As the skilled trades industry faces a retiring generation of workers and the desire to bring in new talent, one solution is rising through the ranks: tradeswomen. Women have always played a major historical part in this industry, from building ancient structures in the Middle Ages to engineering the Brooklyn Bridge.
While wartime efforts pushed women to the forefront of the trades decades ago, today they make up less than 10% of jobs in the country. From organizations that teach girls skills at a young age to establishing an inclusive workplace environment for all, we all have to play our part in creating the space to let their talents shine. At TRUEWERK, we know our responsibility starts with offering the same standard of quality and features in our workwear, engineered with fit and function for women in mind. We reached out to some of our ambassadors to hear their thoughts on where the industry for female professionals is heading and what they want to see next.
Farrah Etcheverry, Etcheverry Land Surveying
I got started in the trades because of my dad. He began his career as a heavy equipment operator, then learned how to grade check, and from there got interested in land surveying. I grew up watching him work, and when I became old enough to see how cool his job was, it was an easy transition for me to begin working under him.
I am so inspired in my line of work by other professionals, our community is one of problem solvers and I know I can always reach out to a colleague for help or guidance. I work in Northern Arizona and a big part of my job happens outside. I am often hiking "the road less traveled" and the landscape here is stunning. I am so blessed to work in such a beautiful part of the US.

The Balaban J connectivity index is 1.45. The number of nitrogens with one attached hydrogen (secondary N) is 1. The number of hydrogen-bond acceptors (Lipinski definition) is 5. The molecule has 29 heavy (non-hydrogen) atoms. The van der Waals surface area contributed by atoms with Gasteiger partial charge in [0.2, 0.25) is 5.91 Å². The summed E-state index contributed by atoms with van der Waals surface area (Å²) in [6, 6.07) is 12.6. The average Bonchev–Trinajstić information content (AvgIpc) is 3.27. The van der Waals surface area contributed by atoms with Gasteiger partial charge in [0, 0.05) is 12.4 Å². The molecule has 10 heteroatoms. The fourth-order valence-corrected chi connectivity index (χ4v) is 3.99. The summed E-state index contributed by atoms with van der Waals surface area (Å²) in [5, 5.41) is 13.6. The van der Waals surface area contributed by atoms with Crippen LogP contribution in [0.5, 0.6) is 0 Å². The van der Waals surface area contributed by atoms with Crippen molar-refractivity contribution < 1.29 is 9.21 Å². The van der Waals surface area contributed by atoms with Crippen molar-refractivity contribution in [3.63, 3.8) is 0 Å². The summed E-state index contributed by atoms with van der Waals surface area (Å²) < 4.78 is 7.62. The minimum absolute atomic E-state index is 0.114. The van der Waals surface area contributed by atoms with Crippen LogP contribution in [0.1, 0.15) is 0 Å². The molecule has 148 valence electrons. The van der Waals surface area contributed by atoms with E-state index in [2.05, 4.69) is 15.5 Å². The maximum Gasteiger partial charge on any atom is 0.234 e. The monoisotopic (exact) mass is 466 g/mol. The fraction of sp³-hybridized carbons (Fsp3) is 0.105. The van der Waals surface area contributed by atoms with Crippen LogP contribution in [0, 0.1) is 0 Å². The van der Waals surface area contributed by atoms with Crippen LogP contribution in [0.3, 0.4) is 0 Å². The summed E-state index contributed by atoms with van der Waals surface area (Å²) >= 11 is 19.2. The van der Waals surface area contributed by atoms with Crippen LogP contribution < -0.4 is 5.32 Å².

In the future, I would love to see more women get into Land Surveying. I think women offer a unique perspective and approach in the workplace that should be valued and utilized. My hope for the future is that the trades continue to develop into a welcoming space for people from all walks of life, where they can find success and fulfillment in their careers.
Advice for my female counterparts....don't ever let the one or two rude comments affect the positive impact you are making on this community. Don't hide who you are to fit in, embrace your differences, utilize your strengths, learn from your weaknesses, and you will thrive!
Farrah’s TRUEWERK picks: My absolute FAV piece of Truewerk womenswear are my T1 WerkPants. In the summer in Arizona it is hard to find durable yet breathable pants, but these 100% fit the bill. They fit a woman’s body like work pants should and are still stylish and comfortable!
D’ondra Howard, Work Boots and Glasses
Woodworking and Custom Furniture
What led me to working in the trades was me wanting nice furniture for my home. I wanted to replace the Ikea furniture I bought a few years ago with nice pieces of furniture and needed to learn how to do that.
What inspires me in my field is seeing all the projects women are doing themselves. I get super inspired by a lot of women who are tackling projects on their own to make their home the way they want. It makes me want to attempt to do the same to see if I can do it too.
I see the future for female trade pros going in the direction where you will see more of us there than you're used to. We will be there right alongside the men and killing it with them, no competition. Everyone is rooting for everyone regardless of gender or race.